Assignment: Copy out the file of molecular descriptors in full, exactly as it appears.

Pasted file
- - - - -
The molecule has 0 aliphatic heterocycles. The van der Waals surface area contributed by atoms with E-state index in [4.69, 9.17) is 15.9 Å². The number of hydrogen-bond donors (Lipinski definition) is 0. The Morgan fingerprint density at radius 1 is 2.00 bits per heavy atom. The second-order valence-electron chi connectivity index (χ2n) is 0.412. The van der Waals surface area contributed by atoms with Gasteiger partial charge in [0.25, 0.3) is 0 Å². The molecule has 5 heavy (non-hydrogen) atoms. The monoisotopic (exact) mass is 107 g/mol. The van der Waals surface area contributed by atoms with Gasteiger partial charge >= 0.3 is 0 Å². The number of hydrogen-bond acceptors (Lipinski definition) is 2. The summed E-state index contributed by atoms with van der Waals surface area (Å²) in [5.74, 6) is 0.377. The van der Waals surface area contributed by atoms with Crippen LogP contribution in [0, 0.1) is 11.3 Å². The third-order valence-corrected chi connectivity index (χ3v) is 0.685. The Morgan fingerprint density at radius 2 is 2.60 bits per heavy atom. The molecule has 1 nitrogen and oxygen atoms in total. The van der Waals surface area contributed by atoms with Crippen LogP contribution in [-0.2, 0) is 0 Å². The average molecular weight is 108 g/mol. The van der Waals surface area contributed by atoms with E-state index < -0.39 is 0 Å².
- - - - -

The molecule has 0 aliphatic heterocycles. The van der Waals surface area contributed by atoms with E-state index in [4.69, 9.17) is 15.9 Å². The number of hydrogen-bond donors (Lipinski definition) is 0. The Morgan fingerprint density at radius 1 is 2.00 bits per heavy atom. The second-order valence-electron chi connectivity index (χ2n) is 0.412. The van der Waals surface area contributed by atoms with Gasteiger partial charge in [0.25, 0.3) is 0 Å². The molecule has 5 heavy (non-hydrogen) atoms. The monoisotopic (exact) mass is 107 g/mol. The van der Waals surface area contributed by atoms with Gasteiger partial charge >= 0.3 is 0 Å². The number of hydrogen-bond acceptors (Lipinski definition) is 2. The summed E-state index contributed by atoms with van der Waals surface area (Å²) in [5.74, 6) is 0.377. The van der Waals surface area contributed by atoms with Crippen LogP contribution in [0, 0.1) is 11.3 Å². The third-order valence-corrected chi connectivity index (χ3v) is 0.685. The Morgan fingerprint density at radius 2 is 2.60 bits per heavy atom. The molecule has 1 nitrogen and oxygen atoms in total. The van der Waals surface area contributed by atoms with Crippen LogP contribution in [-0.2, 0) is 0 Å². The average molecular weight is 108 g/mol. The van der Waals surface area contributed by atoms with E-state index < -0.39 is 0 Å².